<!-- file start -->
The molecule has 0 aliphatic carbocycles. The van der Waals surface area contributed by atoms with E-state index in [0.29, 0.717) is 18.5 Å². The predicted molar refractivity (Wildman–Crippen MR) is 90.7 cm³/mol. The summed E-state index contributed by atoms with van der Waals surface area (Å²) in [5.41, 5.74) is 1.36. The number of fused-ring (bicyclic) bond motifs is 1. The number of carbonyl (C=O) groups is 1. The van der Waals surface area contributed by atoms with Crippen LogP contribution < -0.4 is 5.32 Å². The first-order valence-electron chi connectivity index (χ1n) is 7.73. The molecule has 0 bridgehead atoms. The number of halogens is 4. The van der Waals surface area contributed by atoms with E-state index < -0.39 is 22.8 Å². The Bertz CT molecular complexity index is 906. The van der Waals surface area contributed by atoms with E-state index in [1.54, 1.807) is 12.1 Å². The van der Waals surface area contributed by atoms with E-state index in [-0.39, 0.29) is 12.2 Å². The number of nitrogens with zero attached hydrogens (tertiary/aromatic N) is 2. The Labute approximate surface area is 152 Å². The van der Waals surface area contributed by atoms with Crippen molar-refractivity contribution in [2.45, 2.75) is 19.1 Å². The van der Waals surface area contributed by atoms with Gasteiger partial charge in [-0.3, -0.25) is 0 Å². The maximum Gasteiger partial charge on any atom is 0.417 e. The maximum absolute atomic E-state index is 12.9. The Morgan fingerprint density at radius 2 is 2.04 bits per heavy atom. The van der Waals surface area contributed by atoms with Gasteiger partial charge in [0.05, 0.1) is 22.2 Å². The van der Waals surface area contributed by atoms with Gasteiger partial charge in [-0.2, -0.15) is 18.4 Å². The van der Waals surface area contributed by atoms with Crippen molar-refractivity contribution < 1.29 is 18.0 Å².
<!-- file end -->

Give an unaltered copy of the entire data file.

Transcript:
The molecule has 0 aliphatic carbocycles. The van der Waals surface area contributed by atoms with E-state index in [0.29, 0.717) is 18.5 Å². The predicted molar refractivity (Wildman–Crippen MR) is 90.7 cm³/mol. The summed E-state index contributed by atoms with van der Waals surface area (Å²) in [5.41, 5.74) is 1.36. The number of fused-ring (bicyclic) bond motifs is 1. The number of carbonyl (C=O) groups is 1. The van der Waals surface area contributed by atoms with Crippen LogP contribution < -0.4 is 5.32 Å². The first-order valence-electron chi connectivity index (χ1n) is 7.73. The molecule has 0 bridgehead atoms. The number of halogens is 4. The van der Waals surface area contributed by atoms with E-state index < -0.39 is 22.8 Å². The Bertz CT molecular complexity index is 906. The van der Waals surface area contributed by atoms with E-state index in [1.54, 1.807) is 12.1 Å². The van der Waals surface area contributed by atoms with E-state index in [-0.39, 0.29) is 12.2 Å². The number of nitrogens with zero attached hydrogens (tertiary/aromatic N) is 2. The Labute approximate surface area is 152 Å². The van der Waals surface area contributed by atoms with Crippen molar-refractivity contribution in [2.45, 2.75) is 19.1 Å². The van der Waals surface area contributed by atoms with Gasteiger partial charge in [-0.3, -0.25) is 0 Å². The maximum Gasteiger partial charge on any atom is 0.417 e. The maximum absolute atomic E-state index is 12.9. The Morgan fingerprint density at radius 2 is 2.04 bits per heavy atom. The van der Waals surface area contributed by atoms with Gasteiger partial charge in [0.05, 0.1) is 22.2 Å². The van der Waals surface area contributed by atoms with Gasteiger partial charge in [-0.2, -0.15) is 18.4 Å². The van der Waals surface area contributed by atoms with Crippen molar-refractivity contribution < 1.29 is 18.0 Å².